“Taxes keep going up,” she said. “I feel bad for the teachers, but it’s going to keep falling on the taxpayers.”

Roberta Proulx was in a bagel café on North Avenue with her grandchildren. She worked in the Burlington School District for 31 years and called on school directors to keep student needs at the center of contract negotiations.

“I feel it’s all about the kids, and I felt that way when I was working,” she said. “I feel it doesn’t feel that way as much now, and it’s not from the teachers. I feel it’s more from the board.”

Melissa Dinah isn’t a Burlington resident but owns residential property in the Queen City. She said her pocketbook can no longer sustain the rising cost of Burlington’s property taxes.

“This is my personal opinion, but I feel the teachers are paid very well because their salaries seem to increase every year,” said Dinah, who has family members who live in Burlington. “I can’t increase the rent I charge, because the people can’t afford it. Property taxes go up every year in Burlington.”

The Burlington city clerk and treasurer’s office said the fiscal 2017 education tax rate for homestead properties is $1.7237 per $100 of assessed value. The nonresidential rate, which covers rental and non-primary residence properties, is $1.8161.

According to the Vermont Department of Taxes, the rates in fiscal year 2012 were $1.3019 and $1.5441, respectively.

The Vermont-NEA isn’t surprised that a mediator is present at the negotiating table. “In general, mediation is a normal part of settling a contract,” said Vermont-NEA spokesperson Darren Allen. “Our hope is always that it leads to a settlement.”

Allen also said Ryan’s announcement that neither the board nor the union will talk publicly about the negotiations falls in line with accepted practices. “For a mediator to come out of a session to issue a joint statement isn’t unusual,” Allen said.

If no agreement is hammered out by May 31, the mediator will serve as a fact-finder. The board declared an impasse in the negotiations March 17.


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Gail Callahan

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  • joe hill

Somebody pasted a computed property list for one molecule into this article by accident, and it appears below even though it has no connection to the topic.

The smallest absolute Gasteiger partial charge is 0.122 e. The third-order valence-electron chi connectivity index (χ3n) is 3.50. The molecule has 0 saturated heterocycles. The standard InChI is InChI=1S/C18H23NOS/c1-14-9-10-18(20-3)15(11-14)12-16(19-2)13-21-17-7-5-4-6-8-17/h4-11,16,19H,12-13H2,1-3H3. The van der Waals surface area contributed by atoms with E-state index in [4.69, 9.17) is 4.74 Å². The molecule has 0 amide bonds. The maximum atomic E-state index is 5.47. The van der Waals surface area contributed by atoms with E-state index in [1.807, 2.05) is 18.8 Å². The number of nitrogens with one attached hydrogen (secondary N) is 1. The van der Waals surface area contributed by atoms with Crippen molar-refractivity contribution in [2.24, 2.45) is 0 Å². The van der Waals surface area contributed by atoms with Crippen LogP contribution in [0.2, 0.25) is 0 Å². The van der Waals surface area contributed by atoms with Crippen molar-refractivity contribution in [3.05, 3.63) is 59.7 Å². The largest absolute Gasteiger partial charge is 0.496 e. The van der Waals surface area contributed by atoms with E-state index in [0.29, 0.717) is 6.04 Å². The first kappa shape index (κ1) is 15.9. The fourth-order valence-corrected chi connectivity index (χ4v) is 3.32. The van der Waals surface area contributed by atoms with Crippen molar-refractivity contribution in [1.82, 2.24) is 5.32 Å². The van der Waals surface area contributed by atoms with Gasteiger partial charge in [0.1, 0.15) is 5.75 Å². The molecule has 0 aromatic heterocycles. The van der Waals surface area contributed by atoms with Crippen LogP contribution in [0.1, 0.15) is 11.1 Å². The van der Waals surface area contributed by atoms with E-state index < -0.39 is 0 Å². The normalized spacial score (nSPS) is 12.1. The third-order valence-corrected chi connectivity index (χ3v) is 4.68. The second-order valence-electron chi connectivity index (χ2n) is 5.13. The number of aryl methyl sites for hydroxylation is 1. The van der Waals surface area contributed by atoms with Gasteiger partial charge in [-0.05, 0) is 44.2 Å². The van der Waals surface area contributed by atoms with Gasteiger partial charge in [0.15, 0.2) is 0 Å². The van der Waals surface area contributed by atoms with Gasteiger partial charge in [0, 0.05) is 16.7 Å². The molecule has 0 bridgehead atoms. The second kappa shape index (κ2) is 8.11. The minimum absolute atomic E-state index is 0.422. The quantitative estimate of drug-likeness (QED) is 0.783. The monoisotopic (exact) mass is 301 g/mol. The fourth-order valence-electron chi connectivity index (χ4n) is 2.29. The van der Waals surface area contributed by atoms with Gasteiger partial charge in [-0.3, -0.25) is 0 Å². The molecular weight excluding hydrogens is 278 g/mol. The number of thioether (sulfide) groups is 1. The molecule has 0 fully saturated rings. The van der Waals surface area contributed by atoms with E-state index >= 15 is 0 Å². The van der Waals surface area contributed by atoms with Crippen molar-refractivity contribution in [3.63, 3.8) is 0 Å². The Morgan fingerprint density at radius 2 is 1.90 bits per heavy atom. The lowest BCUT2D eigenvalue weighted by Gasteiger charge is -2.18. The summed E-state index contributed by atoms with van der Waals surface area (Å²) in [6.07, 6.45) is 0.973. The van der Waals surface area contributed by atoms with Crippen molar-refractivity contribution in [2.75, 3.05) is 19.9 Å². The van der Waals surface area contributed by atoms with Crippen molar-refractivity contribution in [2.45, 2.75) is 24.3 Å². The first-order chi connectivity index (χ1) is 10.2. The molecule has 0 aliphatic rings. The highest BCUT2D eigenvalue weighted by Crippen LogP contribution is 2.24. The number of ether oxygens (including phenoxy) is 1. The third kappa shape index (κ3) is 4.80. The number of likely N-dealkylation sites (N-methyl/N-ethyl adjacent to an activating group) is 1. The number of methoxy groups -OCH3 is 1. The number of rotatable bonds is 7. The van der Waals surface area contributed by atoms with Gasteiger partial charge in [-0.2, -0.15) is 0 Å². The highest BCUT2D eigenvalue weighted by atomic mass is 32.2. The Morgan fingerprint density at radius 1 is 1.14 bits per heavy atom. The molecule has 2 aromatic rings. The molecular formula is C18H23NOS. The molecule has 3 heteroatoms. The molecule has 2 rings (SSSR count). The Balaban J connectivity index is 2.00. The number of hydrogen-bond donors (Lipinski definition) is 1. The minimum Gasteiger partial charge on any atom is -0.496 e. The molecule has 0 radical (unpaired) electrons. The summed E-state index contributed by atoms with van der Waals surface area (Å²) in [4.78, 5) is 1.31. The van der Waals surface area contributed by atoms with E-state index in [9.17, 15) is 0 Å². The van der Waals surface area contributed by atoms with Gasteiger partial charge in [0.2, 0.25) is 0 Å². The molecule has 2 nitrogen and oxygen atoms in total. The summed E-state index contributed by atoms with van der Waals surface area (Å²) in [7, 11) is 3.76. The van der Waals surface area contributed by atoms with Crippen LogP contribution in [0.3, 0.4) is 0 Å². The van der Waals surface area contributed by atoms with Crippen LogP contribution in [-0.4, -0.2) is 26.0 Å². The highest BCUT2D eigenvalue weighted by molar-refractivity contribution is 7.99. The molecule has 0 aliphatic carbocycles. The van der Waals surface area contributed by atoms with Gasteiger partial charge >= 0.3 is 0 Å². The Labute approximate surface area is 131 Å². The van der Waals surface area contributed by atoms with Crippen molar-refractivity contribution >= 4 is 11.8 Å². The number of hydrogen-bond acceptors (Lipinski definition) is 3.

How many “negotiators” does the School Board pay for in the negotiations and what do they cost?

    • Matt Young

      My guess is the school board hires less “negotiators” than the big public education monopoly.

  • joe hill

    Perhaps the school board should consider the money that could be saved in the “communication specialist” position… What other school districts have one of these? Isn’t it the superintendent’s job to communicate? The $200/hour fees for the negotiation attorneys they hire might be something to consider too… Why are the residents of Burlington giving these elected officials carte blanche to be so wasteful with all of their money and then blame the financial crunch on the “greedy teachers”?

    • Adrienne Raymond

      I agree I t is sad that so much money is spent on this process, but spending is not only on the board side. The union is very well staffed with negotiators and strategists who represent and fashion the VTNEA’s both short and long-term goals and their work is done in a systemic, state-wide fashion.
      To think that taxes would be lowered if the board no longer spends money on negotiating help is simply short-sighted because in reality your local board is not negotiating with your local teachers they are negotiating with the VTNEA.
      To put icing on this cake, the VTNEA negotiators are paid by dues paid by teachers who are paid by taxpayers. Perhaps if neither side had “expert” help, money could be saved.